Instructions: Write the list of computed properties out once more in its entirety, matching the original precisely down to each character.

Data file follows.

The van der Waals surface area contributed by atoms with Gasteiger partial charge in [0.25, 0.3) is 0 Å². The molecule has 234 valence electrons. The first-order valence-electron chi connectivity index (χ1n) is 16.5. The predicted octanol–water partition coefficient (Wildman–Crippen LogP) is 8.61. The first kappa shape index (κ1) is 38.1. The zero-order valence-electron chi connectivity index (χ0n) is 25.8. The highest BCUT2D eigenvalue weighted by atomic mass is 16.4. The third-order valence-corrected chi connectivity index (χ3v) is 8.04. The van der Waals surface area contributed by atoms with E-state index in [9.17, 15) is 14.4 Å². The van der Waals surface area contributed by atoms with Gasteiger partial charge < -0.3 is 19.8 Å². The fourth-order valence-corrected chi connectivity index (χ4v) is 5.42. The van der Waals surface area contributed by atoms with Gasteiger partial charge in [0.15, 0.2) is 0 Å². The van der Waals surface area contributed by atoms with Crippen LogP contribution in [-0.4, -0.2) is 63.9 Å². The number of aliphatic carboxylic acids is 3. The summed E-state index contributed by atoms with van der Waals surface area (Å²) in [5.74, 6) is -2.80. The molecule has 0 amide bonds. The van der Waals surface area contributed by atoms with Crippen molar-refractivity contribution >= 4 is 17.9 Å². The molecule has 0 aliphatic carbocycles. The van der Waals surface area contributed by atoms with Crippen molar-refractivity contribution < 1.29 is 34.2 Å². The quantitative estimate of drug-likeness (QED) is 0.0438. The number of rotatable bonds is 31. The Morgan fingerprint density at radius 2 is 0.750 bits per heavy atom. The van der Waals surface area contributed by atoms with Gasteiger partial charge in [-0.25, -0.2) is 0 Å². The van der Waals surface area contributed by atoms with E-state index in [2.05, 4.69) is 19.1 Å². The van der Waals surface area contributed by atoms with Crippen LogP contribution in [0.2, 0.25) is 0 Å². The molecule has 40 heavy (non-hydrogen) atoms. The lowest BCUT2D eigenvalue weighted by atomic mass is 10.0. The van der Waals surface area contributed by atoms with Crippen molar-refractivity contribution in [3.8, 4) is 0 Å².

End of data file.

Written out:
The van der Waals surface area contributed by atoms with Gasteiger partial charge in [0.25, 0.3) is 0 Å². The molecule has 234 valence electrons. The first-order valence-electron chi connectivity index (χ1n) is 16.5. The predicted octanol–water partition coefficient (Wildman–Crippen LogP) is 8.61. The first kappa shape index (κ1) is 38.1. The zero-order valence-electron chi connectivity index (χ0n) is 25.8. The highest BCUT2D eigenvalue weighted by atomic mass is 16.4. The third-order valence-corrected chi connectivity index (χ3v) is 8.04. The van der Waals surface area contributed by atoms with E-state index in [9.17, 15) is 14.4 Å². The van der Waals surface area contributed by atoms with Gasteiger partial charge < -0.3 is 19.8 Å². The fourth-order valence-corrected chi connectivity index (χ4v) is 5.42. The van der Waals surface area contributed by atoms with Gasteiger partial charge in [0.15, 0.2) is 0 Å². The van der Waals surface area contributed by atoms with Crippen LogP contribution in [-0.4, -0.2) is 63.9 Å². The number of aliphatic carboxylic acids is 3. The summed E-state index contributed by atoms with van der Waals surface area (Å²) in [5.74, 6) is -2.80. The molecule has 0 amide bonds. The van der Waals surface area contributed by atoms with Crippen molar-refractivity contribution >= 4 is 17.9 Å². The molecule has 0 aliphatic carbocycles. The van der Waals surface area contributed by atoms with Crippen molar-refractivity contribution < 1.29 is 34.2 Å². The quantitative estimate of drug-likeness (QED) is 0.0438. The number of rotatable bonds is 31. The Morgan fingerprint density at radius 2 is 0.750 bits per heavy atom. The van der Waals surface area contributed by atoms with Gasteiger partial charge in [-0.25, -0.2) is 0 Å². The van der Waals surface area contributed by atoms with E-state index in [2.05, 4.69) is 19.1 Å². The van der Waals surface area contributed by atoms with Crippen LogP contribution in [0.2, 0.25) is 0 Å². The molecule has 40 heavy (non-hydrogen) atoms. The lowest BCUT2D eigenvalue weighted by atomic mass is 10.0. The van der Waals surface area contributed by atoms with Crippen molar-refractivity contribution in [3.8, 4) is 0 Å².